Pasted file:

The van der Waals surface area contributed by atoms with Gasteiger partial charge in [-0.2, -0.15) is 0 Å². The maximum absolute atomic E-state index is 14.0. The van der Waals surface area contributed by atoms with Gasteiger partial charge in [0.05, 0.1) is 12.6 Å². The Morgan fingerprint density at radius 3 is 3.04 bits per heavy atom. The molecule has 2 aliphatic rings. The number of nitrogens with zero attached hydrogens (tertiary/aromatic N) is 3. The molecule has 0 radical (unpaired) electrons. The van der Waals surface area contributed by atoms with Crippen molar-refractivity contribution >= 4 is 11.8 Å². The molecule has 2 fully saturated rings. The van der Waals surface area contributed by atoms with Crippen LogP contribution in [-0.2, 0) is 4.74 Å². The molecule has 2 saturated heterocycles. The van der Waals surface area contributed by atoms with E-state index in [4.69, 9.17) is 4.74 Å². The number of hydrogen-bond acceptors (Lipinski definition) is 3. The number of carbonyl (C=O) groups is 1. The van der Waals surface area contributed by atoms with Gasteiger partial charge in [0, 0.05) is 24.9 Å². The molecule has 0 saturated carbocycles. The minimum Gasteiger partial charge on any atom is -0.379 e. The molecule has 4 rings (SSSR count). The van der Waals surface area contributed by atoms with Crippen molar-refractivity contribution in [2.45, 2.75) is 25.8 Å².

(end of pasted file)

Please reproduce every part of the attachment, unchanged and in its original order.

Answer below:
The van der Waals surface area contributed by atoms with Gasteiger partial charge in [-0.2, -0.15) is 0 Å². The maximum absolute atomic E-state index is 14.0. The van der Waals surface area contributed by atoms with Gasteiger partial charge in [0.05, 0.1) is 12.6 Å². The Morgan fingerprint density at radius 3 is 3.04 bits per heavy atom. The molecule has 2 aliphatic rings. The number of nitrogens with zero attached hydrogens (tertiary/aromatic N) is 3. The molecule has 0 radical (unpaired) electrons. The van der Waals surface area contributed by atoms with Crippen molar-refractivity contribution >= 4 is 11.8 Å². The molecule has 2 fully saturated rings. The van der Waals surface area contributed by atoms with Crippen LogP contribution in [-0.2, 0) is 4.74 Å². The molecule has 2 saturated heterocycles. The van der Waals surface area contributed by atoms with E-state index in [4.69, 9.17) is 4.74 Å². The number of hydrogen-bond acceptors (Lipinski definition) is 3. The number of carbonyl (C=O) groups is 1. The van der Waals surface area contributed by atoms with Gasteiger partial charge in [0, 0.05) is 24.9 Å². The molecule has 0 saturated carbocycles. The minimum Gasteiger partial charge on any atom is -0.379 e. The molecule has 4 rings (SSSR count). The van der Waals surface area contributed by atoms with Crippen molar-refractivity contribution in [2.45, 2.75) is 25.8 Å².